Andy Weir-Artemis

Synopsis: Jazz Bashara is a criminal. Well, sort of. Life on Artemis, the first and only city on the moon, is tough if you’re not a rich tourist or an eccentric billionaire. So smuggling in the occasional harmless bit of contraband barely counts, right? Not when you’ve got debts to pay and your job as a porter barely covers the rent. Everything changes when Jazz sees the chance to commit the perfect crime, with a reward too lucrative to turn down. But pulling off the impossible is just the start of her problems, as she learns that she’s stepped square into a conspiracy for control of Artemis itself—and that now, her only chance at survival lies in a gambit even riskier than the first. (Goodreads)

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Themes Explored: science fiction, moon, science, space travel, crime, father issues, religion, fear, corporate greed, Robin Hood complex, gravity

Review: Full disclosure, I did not finish this book.  I made it about halfway through and could not force myself to keep reading. Though I did read the last chapter just to know the ending. Given Artemis only has 305 pages, the narrative did not quite live up to the description. As a sophomore novel, Artemis, unfortunately, struggles to live up to the phenomena of The Martian. While The Martian focused on “hard” science fiction, Artemis combined science speculation with a pseudo Robin Hood storyline. I think Andy Weir writes excellent science fiction; however, he tried a little too hard with Artemis.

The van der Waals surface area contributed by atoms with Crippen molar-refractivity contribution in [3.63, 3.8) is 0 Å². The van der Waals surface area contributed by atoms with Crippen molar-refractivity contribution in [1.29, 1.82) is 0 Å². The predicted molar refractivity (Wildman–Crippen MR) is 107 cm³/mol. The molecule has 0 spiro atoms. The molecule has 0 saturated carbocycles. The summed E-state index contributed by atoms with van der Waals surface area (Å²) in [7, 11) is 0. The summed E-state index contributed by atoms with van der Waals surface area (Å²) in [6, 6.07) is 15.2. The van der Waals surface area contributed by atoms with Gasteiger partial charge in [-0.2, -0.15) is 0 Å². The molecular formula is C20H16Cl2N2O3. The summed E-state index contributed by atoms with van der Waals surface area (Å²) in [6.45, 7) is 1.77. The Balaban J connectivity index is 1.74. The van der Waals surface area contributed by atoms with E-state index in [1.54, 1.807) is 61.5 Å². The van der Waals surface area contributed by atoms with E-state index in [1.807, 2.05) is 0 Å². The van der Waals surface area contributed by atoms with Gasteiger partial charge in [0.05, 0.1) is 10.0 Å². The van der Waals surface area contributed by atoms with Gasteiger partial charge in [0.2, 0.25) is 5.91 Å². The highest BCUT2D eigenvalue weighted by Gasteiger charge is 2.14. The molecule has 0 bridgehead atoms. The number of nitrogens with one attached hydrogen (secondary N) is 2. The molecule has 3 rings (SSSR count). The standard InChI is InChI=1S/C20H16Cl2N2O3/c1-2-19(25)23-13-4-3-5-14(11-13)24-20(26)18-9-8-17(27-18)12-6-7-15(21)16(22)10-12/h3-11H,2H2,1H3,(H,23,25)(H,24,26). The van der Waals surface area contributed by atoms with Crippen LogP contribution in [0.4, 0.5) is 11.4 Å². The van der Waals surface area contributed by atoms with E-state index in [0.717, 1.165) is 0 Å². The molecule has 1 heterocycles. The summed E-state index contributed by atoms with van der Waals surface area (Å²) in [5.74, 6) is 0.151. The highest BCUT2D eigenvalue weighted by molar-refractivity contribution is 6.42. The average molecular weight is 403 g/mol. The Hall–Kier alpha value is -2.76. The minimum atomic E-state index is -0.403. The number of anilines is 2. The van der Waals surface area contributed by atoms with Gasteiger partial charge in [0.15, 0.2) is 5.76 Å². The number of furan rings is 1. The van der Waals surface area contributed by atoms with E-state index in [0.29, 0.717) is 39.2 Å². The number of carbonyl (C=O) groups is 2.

Part of the popularity behind The Martian, Weir’s wildly popular debut, was making an astronaut stranded on Mars a relatable protagonist. In probability, Mark Watney’s voice may just be a fictionalized version of Weir. In Artemis, Weir takes the same jokey personality and tries to jam it the body of Jazz, a blunt talking “brilliant” young woman. The results are spotty at best.

The main premise revolves around Artemis, mankind’s first and only city located on the moon. Fittingly, Artemis occupies the Sea of Tranquillity region where Apollo 11 landed.  Neil Armstrong and Buzz Aldrin serve as the unofficial first founders. Unsurprisingly, this lunar city’s main income comes from a vibrant tourism economy. Approximately 2,000 people permanently live in Artemis.

Weir excels at world building, which is the saving grace of this novel. His descriptions of Artemis make the city jump off the pages and seem both familiar and foreign. A massive complex of five sphere-shaped, multi-storied, domed buildings called “bubbles” connected by tunnels form Artemis. Some bubbles contain more resources and opulence than others. To save space, the city has a sophisticated layout of hallways rather than streets. Give the tourism industry, numerous resort hotels, casinos, theaters, restaurants, boutique shops, and luxury apartments take up some of the floor space.  For the workers who upkeep the city and provide service to the tourists there are various living quarters, which range from palatial to coffin-esque.

Since Artemis exists on the moon, all entrances and exits are hermetically sealed: the city complex, vehicles, space suits, the Apollo 11 Landing Site Visitors Center, the train, etc. Any exiting or entering from outside the complex must occur through an airlock.

The narrative focuses on, Jasmine “Jazz” Bashara, a 26-year-old Saudi Arabian woman whose father moved her to the moon at age six. Due to the difference in gravity, children under six cannot live on the moon and expectant mothers must return to Earth to give birth. Jazz fails the final test to qualify for the stable job she needs because she neglected to inspect her space suit. Since she failed this entry exam, Jazz returns to working as a lowly porter and lives in the least desirable housing (aka a coffin-esque apartment). However, Jazz conveniently knows a brilliant billionaire who exploits her poverty, lack of ambition, and porter status to try her hand at a major crime as a way to get rich quick.